Life on campus was exciting andgenerally free of trouble. The HigherEducation Loans Board allowance wewere given, the famous “boom”, wassufficient to meet all our basic needs. Thefood was excellent. We used to have awonderful breakfast with quality tea,bread, sausages, and fruits. A sense ofcommunity developed among us as weshared our delicious meals.
O n c o m p l e t i o n o f m yundergraduate studies, I had the option ofteaching Agriculture and Biology in ahigh school or joining agricultural e x t e n s i o n w i t h t h e M i n i s t r y o fe x t e n s i o n w i t h t h e M i n i s t r y o fAgriculture or a related institution. Ichose teaching, and in June 1990 theTeachers Service Commission (TSC)posted me to Lumakanda Girls inWestern Kenya. However, as graduationapproached, I was both surprised andproud to be offered the position ofTeaching Assistant in my Department ofAgricultural Education and Extension.This was on account of the first classhonours degree I had obtained and thestrong grade in the dreaded Grade PointAggregate (GPA) system. By 1 October1990 I was back at Egerton as a “TA”.Transiting from a student to a universityacademic staff member so quicklyinspired me beyond measure, and I couldsee myself becoming a professor oneday! I was now “material” for staffdevelopment. I did not disappoint.
Within one year, I was awarded ascholarship from Australia's Equity andMerit Scholarship Scheme (EMSS). Ijoined Melbourne University for aM a s t e r ' s p r o g r a m m e , w h i c h Isuccessfully completed. In addition, itwas while at Melbourne that I met theyoung woman who would become mywife.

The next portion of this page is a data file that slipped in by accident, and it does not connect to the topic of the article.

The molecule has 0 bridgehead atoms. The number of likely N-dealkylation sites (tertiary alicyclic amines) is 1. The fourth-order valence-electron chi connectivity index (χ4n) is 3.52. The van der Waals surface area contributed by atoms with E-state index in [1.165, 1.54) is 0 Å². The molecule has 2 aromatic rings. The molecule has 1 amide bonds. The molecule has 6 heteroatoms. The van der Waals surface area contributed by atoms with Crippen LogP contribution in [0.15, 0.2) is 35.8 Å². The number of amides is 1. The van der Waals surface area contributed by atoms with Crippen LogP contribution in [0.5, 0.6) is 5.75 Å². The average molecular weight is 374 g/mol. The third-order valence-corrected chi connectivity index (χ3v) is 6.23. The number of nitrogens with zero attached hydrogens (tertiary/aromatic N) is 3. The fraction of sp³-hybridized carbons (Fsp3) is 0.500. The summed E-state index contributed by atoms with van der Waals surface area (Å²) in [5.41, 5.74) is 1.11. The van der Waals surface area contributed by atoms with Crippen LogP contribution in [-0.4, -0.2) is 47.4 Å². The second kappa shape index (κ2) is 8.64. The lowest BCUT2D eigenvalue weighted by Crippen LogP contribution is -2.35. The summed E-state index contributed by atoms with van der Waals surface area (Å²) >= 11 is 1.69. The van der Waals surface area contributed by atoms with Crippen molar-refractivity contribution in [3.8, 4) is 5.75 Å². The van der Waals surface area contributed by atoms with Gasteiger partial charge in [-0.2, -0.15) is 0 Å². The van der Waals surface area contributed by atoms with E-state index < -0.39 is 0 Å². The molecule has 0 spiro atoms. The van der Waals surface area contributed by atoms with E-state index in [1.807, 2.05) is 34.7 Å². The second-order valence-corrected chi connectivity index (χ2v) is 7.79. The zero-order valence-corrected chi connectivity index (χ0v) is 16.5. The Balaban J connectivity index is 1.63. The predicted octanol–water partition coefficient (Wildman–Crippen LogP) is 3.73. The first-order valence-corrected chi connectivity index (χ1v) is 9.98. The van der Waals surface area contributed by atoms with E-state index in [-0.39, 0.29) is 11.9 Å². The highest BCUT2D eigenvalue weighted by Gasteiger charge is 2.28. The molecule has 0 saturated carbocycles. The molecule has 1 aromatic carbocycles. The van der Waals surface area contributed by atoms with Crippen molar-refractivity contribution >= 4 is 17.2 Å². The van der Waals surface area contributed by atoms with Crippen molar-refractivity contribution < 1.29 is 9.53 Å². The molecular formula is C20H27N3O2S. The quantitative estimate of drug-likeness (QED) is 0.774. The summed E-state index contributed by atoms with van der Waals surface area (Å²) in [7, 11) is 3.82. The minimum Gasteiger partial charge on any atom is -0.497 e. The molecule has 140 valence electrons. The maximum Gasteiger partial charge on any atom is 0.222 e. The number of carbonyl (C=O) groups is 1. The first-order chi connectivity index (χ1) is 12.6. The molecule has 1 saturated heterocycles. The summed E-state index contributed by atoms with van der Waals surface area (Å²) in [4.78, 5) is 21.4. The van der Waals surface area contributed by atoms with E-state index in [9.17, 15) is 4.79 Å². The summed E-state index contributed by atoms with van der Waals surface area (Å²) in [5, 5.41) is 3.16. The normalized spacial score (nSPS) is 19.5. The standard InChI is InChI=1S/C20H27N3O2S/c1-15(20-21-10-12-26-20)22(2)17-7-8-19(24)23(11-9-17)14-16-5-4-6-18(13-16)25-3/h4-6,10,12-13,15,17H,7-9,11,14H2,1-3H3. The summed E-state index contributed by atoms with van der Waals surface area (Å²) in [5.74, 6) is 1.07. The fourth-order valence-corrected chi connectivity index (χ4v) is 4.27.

In 1994, I returned to Egerton andcontinued teaching my favourite subjects– Agricultural Extension, RuralSociology, Technical Report Writing,and Communication Skills.
Within three years, I became alecturer.
Teaching with a Master's degree at theUniversity was not good enough for me,nor did the University encourage it. I hadalways wanted to study either in theUnited States or Europe for myd o c t o r a t e . M y s t r o n g a c a d e m i cbackground, established by EgertonUniversity and buttressed by MelbourneUniversity, saw me land a RockefellerFoundation Scholarship in 2001 topursue a doctorate in Adult andExtension Education with minors inDevelopmental Sociology and NaturalResource Management (NRM) atCornell University, USA. I obtained myPh.D. degree and returned to Egerton University in 2005.University in 2005.
Soon after, in July 2006, I undertook atwo-year postdoctoral fellowship withthe International Centre of InsectPhysiology and Ecology (ICIPE), undertheir project “Creating Smallholder-LedG r o w t h t h r o u g h ' P u s h - P u l l 'Technologies in Eastern Africa”. As partof my work on this project, I supervisedtwo Ph.D. and five Master's students.
The postdoctoral opportunitytriggered a life-changing turn in mycareer. I was suddenly faced with adilemma: Should I continue teaching orshould I join ICIPE as a senior scientist?If I settled for ICIPE, I would coordinatea Farmer Communication Programme(FCP) and start a new organisationaround it. After considerable thought, Ileft teaching. I have not regretted mydecision.